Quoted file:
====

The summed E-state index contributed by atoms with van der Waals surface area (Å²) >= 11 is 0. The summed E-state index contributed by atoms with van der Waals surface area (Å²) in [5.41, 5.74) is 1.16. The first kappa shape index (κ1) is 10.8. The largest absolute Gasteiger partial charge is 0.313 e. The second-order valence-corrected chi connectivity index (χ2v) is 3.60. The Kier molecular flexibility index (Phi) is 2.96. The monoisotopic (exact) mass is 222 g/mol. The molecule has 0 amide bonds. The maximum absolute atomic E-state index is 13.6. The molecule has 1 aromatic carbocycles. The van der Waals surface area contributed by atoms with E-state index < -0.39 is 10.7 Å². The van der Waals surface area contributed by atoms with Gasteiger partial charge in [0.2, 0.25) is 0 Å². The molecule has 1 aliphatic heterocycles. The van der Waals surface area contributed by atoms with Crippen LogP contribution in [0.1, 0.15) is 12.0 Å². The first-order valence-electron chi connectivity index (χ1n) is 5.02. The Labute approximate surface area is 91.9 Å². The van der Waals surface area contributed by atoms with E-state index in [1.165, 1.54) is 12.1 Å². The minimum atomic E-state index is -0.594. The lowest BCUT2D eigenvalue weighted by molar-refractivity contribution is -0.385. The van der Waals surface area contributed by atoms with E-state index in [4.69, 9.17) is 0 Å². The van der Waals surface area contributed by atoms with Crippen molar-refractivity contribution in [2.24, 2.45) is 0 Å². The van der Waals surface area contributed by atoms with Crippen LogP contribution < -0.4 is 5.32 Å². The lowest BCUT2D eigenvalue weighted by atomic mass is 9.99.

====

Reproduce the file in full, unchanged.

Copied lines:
The summed E-state index contributed by atoms with van der Waals surface area (Å²) >= 11 is 0. The summed E-state index contributed by atoms with van der Waals surface area (Å²) in [5.41, 5.74) is 1.16. The first kappa shape index (κ1) is 10.8. The largest absolute Gasteiger partial charge is 0.313 e. The second-order valence-corrected chi connectivity index (χ2v) is 3.60. The Kier molecular flexibility index (Phi) is 2.96. The monoisotopic (exact) mass is 222 g/mol. The molecule has 0 amide bonds. The maximum absolute atomic E-state index is 13.6. The molecule has 1 aromatic carbocycles. The van der Waals surface area contributed by atoms with E-state index < -0.39 is 10.7 Å². The van der Waals surface area contributed by atoms with Gasteiger partial charge in [0.2, 0.25) is 0 Å². The molecule has 1 aliphatic heterocycles. The van der Waals surface area contributed by atoms with Crippen LogP contribution in [0.1, 0.15) is 12.0 Å². The first-order valence-electron chi connectivity index (χ1n) is 5.02. The Labute approximate surface area is 91.9 Å². The van der Waals surface area contributed by atoms with E-state index in [1.165, 1.54) is 12.1 Å². The minimum atomic E-state index is -0.594. The lowest BCUT2D eigenvalue weighted by molar-refractivity contribution is -0.385. The van der Waals surface area contributed by atoms with E-state index in [4.69, 9.17) is 0 Å². The van der Waals surface area contributed by atoms with Crippen molar-refractivity contribution in [2.24, 2.45) is 0 Å². The van der Waals surface area contributed by atoms with Crippen LogP contribution < -0.4 is 5.32 Å². The lowest BCUT2D eigenvalue weighted by atomic mass is 9.99.